Although the exact wording of this point can vary, it is generally something like “Stop making decisions solely on the basis of costs.” However, I feel that the textbook title is inadequate. Deming speaks about not making decisions solely based on cost. He is talking about a plant perspective and the importance of having regular suppliers. This fosters long-term relationships that lead to loyalty and mutual improvements. It is not always cheaper to switch vendors based on price. You will end up paying more long-term.
This principle is applicable to projects in two ways. First, consider the costs and benefits of a project as a whole system. This includes not just the project, but also the department or customer that is paying for it. Second, consider the expected lifetime of the final deliverables and not just the duration of a project’s creation.
The Whole System
Projects must be aligned with the system in which they are being carried out in order to be effective. I have witnessed many projects that were focused on a narrow scope and caused unexpected problems for the customer or supplier of the final product. These dependencies must be considered and rework and other solutions will often be required later. These efforts often result in a situation that is not optimal for everyone.
A lack of broad consideration can also lead to higher total costs for the organization, even if the department that sponsored the project saved money. Department A might sponsor a project where the ROI is obvious when it is considered locally. Department A is dependent on Department B, so Department B must incur additional costs to adapt to the new state. It is possible that Department B would not have had to incur any additional costs if Department A was willing to do so. It is common for functional managers to “not care” about cost center silos within organizations. It is not their responsibility to look at the costs it causes for other departments. They are not responsible for the budgets of other departments, but only their own. This is an excellent example of the benefits of having a portfolio and project management team that is independent. The project can then be managed in accordance with the best interests of the entire organization.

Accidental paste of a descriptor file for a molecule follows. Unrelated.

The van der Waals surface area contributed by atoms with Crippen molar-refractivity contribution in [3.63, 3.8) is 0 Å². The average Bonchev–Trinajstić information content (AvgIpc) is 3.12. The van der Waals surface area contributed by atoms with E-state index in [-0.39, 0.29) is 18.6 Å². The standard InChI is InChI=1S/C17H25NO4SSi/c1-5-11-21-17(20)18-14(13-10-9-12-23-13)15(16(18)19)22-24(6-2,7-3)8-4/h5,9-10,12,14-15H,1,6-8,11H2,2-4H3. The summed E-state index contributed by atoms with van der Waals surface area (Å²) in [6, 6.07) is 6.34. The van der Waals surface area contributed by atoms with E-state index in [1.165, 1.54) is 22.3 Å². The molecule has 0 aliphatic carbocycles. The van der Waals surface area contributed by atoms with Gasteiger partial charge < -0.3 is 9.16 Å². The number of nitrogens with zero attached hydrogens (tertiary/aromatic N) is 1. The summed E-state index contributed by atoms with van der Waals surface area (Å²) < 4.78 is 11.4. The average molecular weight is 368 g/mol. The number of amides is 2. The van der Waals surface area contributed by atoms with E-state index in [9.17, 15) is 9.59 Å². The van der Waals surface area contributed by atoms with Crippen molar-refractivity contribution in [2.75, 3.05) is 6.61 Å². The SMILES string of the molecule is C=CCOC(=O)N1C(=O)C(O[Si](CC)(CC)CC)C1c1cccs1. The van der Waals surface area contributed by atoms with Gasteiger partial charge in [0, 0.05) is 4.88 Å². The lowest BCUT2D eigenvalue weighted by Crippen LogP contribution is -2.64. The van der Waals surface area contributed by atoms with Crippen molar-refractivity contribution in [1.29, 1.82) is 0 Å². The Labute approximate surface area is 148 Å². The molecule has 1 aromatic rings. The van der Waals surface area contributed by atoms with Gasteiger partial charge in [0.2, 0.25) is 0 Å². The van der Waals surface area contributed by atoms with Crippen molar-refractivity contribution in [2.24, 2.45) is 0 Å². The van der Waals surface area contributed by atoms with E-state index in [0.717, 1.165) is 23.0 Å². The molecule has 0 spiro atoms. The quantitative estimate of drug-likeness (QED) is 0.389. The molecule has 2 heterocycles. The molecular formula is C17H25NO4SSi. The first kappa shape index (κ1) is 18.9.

The Total Lifetime
How many opportunities can a project manager see and use to make concessions to meet project constraints? Subtly, how many opportunities exist to improve the quality of the long term result that are missed because of a narrow-sighted project manager’s short-term focus?
It is possible to plan a project so that the actual production of the deliverable is cheap but the maintenance costs will be high and frustrating. You can run the same project so it takes longer and costs more upfront, but the maintenance cost is greatly reduced. Which option makes a project manager look more professional in a short-term setting? Which option should project managers be encouraged to choose? Which option is more likely to have a greater ROI for the entire organization if you take into account the lifetime of the project?
As a novice project manager, I find it frustrating to see the opportunities that are missed in every project. Project managers often focus on minimizing scope. The Standish CHAOS report supports this measure as a key to project success. These missed opportunities can be hard to quantify, but I believe the Standish report does not address them.
It is necessary to com